Friday, January 16, 2009

Computers are a Wonderful Tool but a Terrible Job

This is one that I coined myself. I first was exposed to computers when I went to BYU and started in my career as an engineer. It seems that for a long time my career was upside down.

I started working on a Digital VAX 11-750 running Berkley unix.

As time went on the VAX was changed by installing VMS, another operating system.

I began to work on my thesis and was given access to a PRIME 750.

I generated my graphics for my thesis on an Apple Macintosh.

I wrote the text for the thesis on an IBM PC.

I went to work for Martin Marietta a couple years after I graduated and then was able to use the Cyber.

When there was a downturn in engineering work I was given the opportunity to do orbital mechanics calculations and test on software written for RTOS.

The irony of all this is that the evolution of computers was almost completely backwards from my exposure.

RTOS (Real Time Operating System) -- used on small computers for machines

Cyber -- A water cooled computer that filled a room, had a flat file system, and required an operator to perform even the most basic of operations.

IBM PC -- The beginning of the desktop PC. It used an operating system that was stolen from another company and then re-branded IBM/DOS and subsequently MSDOS. A text based OS.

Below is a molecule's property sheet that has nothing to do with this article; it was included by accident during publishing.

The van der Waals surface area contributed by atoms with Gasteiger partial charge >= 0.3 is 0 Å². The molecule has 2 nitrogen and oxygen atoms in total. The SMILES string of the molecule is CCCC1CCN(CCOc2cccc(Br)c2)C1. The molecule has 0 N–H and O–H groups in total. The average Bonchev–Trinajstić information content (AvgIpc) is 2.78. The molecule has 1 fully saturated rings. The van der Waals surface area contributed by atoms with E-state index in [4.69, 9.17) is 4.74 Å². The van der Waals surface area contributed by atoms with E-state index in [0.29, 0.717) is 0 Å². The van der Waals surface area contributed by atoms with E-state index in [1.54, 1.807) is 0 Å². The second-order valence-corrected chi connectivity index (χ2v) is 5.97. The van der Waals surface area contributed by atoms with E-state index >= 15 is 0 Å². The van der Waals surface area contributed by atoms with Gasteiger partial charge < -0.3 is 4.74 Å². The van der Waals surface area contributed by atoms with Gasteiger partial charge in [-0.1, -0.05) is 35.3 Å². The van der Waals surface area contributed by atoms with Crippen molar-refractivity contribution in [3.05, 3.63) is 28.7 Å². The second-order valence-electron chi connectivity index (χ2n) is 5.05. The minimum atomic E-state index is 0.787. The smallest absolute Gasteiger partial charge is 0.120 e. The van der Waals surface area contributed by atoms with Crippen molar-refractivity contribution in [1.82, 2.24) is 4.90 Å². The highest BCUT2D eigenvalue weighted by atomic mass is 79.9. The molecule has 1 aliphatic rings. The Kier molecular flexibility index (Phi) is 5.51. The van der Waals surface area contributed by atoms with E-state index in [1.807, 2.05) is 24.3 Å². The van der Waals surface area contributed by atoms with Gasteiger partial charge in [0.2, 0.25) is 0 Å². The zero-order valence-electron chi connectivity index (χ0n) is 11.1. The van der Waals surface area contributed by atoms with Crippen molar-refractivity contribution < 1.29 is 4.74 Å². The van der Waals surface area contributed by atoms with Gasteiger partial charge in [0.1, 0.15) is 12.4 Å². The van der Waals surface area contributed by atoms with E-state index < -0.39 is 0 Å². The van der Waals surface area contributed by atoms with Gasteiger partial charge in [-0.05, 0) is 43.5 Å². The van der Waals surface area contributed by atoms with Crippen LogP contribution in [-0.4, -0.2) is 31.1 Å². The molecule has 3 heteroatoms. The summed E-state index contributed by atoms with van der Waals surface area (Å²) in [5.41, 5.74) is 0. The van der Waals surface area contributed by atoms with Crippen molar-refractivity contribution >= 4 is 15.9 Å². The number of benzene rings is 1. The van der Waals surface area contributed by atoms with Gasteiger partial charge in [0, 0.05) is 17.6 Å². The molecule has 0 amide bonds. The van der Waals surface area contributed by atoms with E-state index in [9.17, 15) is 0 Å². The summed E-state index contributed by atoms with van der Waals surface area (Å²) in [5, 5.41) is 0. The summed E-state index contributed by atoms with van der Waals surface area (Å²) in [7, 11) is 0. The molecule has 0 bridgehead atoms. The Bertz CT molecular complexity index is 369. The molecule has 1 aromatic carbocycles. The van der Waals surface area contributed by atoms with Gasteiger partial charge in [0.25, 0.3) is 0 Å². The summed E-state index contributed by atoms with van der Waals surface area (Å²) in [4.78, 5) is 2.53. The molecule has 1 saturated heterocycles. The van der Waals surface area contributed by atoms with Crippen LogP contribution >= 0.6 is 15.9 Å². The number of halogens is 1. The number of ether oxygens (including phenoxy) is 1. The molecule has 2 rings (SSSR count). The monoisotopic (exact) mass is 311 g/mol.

Macintosh -- a single user machine with a graphical user interface, prettier but slower and written for idiots.

VMS -- Operating system written by Digital (Microsoft Windows NT is supposedly a knockoff of the core of VMS) In my opinion this is a step down from unix.

unix -- an operating system that was originally written by Bell Labs employees for themselves. It grew through being distributed to universities and the changes then fed back into the OS. The mechanisms and methods are reflected in linux and are direct ancestors of the OS-X from Apple.


  1. You certainly have more experience with computers than I. My first exposure to computers was in Vietnam. There I operated a TRU. It's purpose was to read perforated paper tapes that are produced by teletypes and repair the dropped bits so they could be transmitted at a higher speed over a DSTE computer. I don't know what the operating system was, but every time there was a surge in the power, the thing would drop the program. It would be reprogrammed by running a mylar type through the tape reader.

    My teaching job exposed me to the Apple IIe. I took it home one summer, and spent most of the summer learning what software they had.

    Since then, I have worked with IBM PC's. I work in a unix environment through my internet connection.

    I haved enjoyed working with computers over the years, and they have provided a good livelihood to me.

  2. Many times in my life there has been an impetus to migrate me into the field of computer management. I succumbed a couple times. I learned quite a lot, but I still prefer to use the computers and not administer to them.


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